Celebrity Triggers Tumult Over Psychiatric Care: Did the News Media Make Things Worse? by Michael Jonathan Grinfeld When Tom Cruise accused Brooke Shields of being irresponsible by taking antidepressants after the birth of her baby, psychiatry was momentarily thrust into the spotlight. How did journalists and scientists handle the situation, and how can they do better in the future?
When The New York Times decided to run a story in July about refractory depression, the article was entitled "Some Still Despair in a Prozac Nation." Even after a decade on the market, and despite the availability of a host of competing drugs, the headline exemplifies the extent to which Eli Lilly and Company's popular antidepressant remains a pop culture icon. So when the Indianapolis-based pharmaceutical manufacturer launched a 30-minute program that featured Prozac (fluoxetine) in May-it avoids using the term infomercial-the cutting edge direct-to-consumer (DTC) ad naturally raised questions and a few eyebrows as the company sought to gain even wider exposure for the drug.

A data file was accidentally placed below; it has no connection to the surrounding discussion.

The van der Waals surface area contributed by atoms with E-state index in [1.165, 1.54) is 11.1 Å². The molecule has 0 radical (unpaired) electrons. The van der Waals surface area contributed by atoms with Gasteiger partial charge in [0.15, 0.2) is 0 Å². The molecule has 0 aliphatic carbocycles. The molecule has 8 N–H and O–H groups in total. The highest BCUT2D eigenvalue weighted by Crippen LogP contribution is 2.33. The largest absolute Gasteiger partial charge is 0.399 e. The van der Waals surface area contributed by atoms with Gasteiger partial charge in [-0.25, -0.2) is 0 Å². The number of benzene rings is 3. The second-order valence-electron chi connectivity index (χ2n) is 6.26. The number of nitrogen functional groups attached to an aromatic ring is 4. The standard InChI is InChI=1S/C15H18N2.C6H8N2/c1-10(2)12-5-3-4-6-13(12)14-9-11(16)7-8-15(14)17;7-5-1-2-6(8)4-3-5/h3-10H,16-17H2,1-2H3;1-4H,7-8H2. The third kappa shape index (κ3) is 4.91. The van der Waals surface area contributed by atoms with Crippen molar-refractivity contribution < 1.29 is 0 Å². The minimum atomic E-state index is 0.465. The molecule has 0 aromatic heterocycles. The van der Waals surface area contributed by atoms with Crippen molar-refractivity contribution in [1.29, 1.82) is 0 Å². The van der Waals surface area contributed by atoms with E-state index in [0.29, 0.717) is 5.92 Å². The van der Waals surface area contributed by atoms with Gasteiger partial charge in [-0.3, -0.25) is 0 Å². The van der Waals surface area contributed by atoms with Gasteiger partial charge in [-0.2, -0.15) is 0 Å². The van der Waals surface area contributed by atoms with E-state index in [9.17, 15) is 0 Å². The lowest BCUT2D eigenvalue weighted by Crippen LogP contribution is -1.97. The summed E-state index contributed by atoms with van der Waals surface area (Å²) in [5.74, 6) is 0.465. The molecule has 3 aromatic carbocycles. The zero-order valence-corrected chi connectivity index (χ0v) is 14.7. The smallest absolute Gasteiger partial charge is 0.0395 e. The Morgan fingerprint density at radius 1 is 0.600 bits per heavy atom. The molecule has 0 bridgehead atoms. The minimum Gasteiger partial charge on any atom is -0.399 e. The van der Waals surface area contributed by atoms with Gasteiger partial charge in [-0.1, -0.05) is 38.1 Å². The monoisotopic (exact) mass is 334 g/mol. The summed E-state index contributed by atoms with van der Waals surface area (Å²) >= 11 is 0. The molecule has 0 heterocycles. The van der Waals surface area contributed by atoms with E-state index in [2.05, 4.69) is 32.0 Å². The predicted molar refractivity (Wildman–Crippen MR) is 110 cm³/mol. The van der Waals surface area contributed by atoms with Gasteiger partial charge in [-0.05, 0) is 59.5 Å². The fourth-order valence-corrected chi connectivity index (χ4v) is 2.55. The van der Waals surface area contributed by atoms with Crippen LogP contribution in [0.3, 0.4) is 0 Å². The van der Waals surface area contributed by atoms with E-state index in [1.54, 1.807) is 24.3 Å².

America's pop culture can send a dizzying blur of mixed signals. On the one hand, its massive restaurant and food industries serve up an abundance of calorie laden, often unhealthy processed meals that have turned Americans into the most overweight people in the world.
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